TOLEDO, Ohio — Students at Toledo Public Schools returned to the virtual classroom and are now in their second week of learning online.
The district had some connection issues to start the school year, but that was from what they say was a cyber attack. Leaders say the network is holding up to the demand.
"Even today, even with TPS and with the schools going back into session, we've been able to manage that utilization quite well," Buckeye Broadband President Geoff Shook said.
Shook says aside from the cyber attack that happened at the start of school, internet speeds have kept up with the demand.
TPS leader Jim Gault says he's seen some slow downs, but nothing that has had a large impact on education.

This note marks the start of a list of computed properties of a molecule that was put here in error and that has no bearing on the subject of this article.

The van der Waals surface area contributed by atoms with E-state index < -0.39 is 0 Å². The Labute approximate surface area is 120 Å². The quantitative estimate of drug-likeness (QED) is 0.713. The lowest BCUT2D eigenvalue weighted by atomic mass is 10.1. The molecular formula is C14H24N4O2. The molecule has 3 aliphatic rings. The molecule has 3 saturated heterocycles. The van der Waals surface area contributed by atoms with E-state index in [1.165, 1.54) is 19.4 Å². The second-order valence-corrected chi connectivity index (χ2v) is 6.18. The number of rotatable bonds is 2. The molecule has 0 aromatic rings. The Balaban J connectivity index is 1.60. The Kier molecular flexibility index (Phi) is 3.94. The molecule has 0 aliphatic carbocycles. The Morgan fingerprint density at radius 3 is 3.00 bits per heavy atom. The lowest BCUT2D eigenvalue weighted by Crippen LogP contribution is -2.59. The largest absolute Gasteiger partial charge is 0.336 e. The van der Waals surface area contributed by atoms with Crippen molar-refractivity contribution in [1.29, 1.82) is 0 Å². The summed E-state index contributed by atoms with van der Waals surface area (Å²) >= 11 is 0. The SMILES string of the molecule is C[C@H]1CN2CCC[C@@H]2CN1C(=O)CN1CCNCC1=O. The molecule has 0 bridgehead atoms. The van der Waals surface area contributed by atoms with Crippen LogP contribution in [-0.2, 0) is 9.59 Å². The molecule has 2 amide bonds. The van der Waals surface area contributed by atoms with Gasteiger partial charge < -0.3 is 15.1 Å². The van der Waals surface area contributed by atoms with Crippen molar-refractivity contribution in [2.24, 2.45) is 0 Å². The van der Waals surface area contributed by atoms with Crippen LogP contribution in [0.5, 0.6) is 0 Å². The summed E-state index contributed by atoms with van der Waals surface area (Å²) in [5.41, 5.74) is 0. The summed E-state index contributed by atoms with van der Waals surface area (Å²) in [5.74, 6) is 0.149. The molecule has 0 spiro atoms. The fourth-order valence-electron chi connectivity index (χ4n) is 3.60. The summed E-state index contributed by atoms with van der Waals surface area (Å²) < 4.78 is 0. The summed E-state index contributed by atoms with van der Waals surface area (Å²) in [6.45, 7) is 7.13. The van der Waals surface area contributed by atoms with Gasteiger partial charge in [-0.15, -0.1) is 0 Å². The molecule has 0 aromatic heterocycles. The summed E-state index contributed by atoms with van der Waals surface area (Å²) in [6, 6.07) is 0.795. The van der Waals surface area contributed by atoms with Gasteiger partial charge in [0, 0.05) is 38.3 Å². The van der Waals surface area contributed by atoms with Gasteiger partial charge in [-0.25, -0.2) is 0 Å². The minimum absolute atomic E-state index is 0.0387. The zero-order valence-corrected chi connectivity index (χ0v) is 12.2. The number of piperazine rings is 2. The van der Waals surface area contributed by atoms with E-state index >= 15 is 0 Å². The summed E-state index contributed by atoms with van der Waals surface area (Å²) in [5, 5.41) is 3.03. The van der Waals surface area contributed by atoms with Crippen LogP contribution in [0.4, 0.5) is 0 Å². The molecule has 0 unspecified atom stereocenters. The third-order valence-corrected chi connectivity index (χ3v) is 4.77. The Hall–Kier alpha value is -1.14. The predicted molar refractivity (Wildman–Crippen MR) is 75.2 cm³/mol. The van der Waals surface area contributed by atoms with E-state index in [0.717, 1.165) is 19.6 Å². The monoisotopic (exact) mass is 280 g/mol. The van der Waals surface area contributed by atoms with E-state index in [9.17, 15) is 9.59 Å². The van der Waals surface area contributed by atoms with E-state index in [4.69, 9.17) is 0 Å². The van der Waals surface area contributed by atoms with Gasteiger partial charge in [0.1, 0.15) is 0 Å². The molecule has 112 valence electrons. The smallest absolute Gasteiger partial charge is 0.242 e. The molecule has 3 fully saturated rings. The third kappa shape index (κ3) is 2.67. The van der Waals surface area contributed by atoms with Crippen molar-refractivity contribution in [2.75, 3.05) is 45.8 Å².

"You are going to see spots that you see buffering, etc., but I think that's to be expected with 22,000 kids being serviced and 2,000 educators making those connections," Gault said.
Shook says his team did a great job of anticipating more people logging on when schools and businesses closed in spring.
"We made the accommodations that we needed to and additional subscriptions, on our part, that we needed to - to ensure the fact that we could deliver the bandwidth tiers that our customer subscribed to and need to even in the even of the increased usage," Shook said.
Shook asks anyone who does have issues should call Buckeye Broadband directly to troubleshoot.
The district says its educators are doing an outstanding job, with the students and parents over the last two weeks and with the large volume of internet usage.